At the climax of his incantations he shouted until his voice cracked rather peculiarly and the crowd quickly drowned out his theatrical but isolated screams with their own. The acoustics of the chamber made their bellowing rather painful on me. He through his arms up and back, quickly slipping the teal robe off and revealing a short sword of sorts on his belt that he quickly drew and thrust into the air, still screaming passionately. The blade looked badly rusted and chipped and was no doubt dull and inefficient. As his eyes began to water with the strain of his performance and perhaps the hidden reluctance for his next actions, he swiftly whipped the blade down into his own chest and stood there trembling for a second before popping his chest out and maintaining his proud posture. He stepped closer towards the block and slowly dragged the dark crimson blade up towards the symbol on his tunic and finally drew it out. He held the blade up again to the ceiling, but his mouth simply hung open leaving the others to scream in his stead. I myself watched with perverted fascination as he stood toes to the stone and threw himself down over it, arms clawing at the side facing us. The crowd ceased their bansheeing and the bell overhead was suddenly struck and echoed a deep piercing toll that could almost be heard resonating in my jaw.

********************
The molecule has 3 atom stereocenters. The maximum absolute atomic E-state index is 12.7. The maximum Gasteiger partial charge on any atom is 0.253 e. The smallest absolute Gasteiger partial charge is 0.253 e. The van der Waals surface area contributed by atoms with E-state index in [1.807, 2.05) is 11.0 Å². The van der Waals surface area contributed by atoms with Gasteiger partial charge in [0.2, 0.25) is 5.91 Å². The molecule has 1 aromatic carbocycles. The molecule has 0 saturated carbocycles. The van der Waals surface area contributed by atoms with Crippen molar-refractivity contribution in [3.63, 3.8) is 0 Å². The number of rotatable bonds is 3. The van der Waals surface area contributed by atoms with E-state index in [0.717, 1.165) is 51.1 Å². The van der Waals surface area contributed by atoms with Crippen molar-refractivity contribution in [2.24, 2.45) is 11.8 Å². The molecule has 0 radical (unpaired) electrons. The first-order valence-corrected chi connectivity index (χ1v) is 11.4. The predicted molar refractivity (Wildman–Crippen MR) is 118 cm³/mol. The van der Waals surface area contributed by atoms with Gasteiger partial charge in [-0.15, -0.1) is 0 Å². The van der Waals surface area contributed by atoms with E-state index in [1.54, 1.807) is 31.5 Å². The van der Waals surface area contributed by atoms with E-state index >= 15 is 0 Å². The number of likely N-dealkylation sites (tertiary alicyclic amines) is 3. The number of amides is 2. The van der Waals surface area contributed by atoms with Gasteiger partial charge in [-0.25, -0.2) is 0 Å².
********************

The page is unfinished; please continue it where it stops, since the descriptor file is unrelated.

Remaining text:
The thin creature laid there motionless over the stone for several minutes, his blood now running down the front side to the dark masonry below, and the others simply stood and observed in silence. I started to notice by now a presence had entered the chamber. It wrapped around me and took my attention away from anything I heard or saw, my senses still functioning but ignored. The longer I became intimate with it, the more revolting it became but merely thinking wouldn't remove it and my consciousness anxiously debated if I should move or not. I laid on my stomach on the balcony behind the railing staring off into space, frozen with fear and entranced by an unseen entity. However, much to the relief of every tensed up muscle in my body, I rolled back out of sight of the chamber floor and lifted myself onto my feet. It remained in me however and pained me. There was no specific physical pain but I couldn't stand the thought of it. It seemed to make it clear to my subconscious that it was powerful, as at one random instant I feared its wrath and felt penitent in that awful house of unknown rites. Somehow it became clear that it was the strange fleshy tree in the mosaic, and my disgust for it heightened.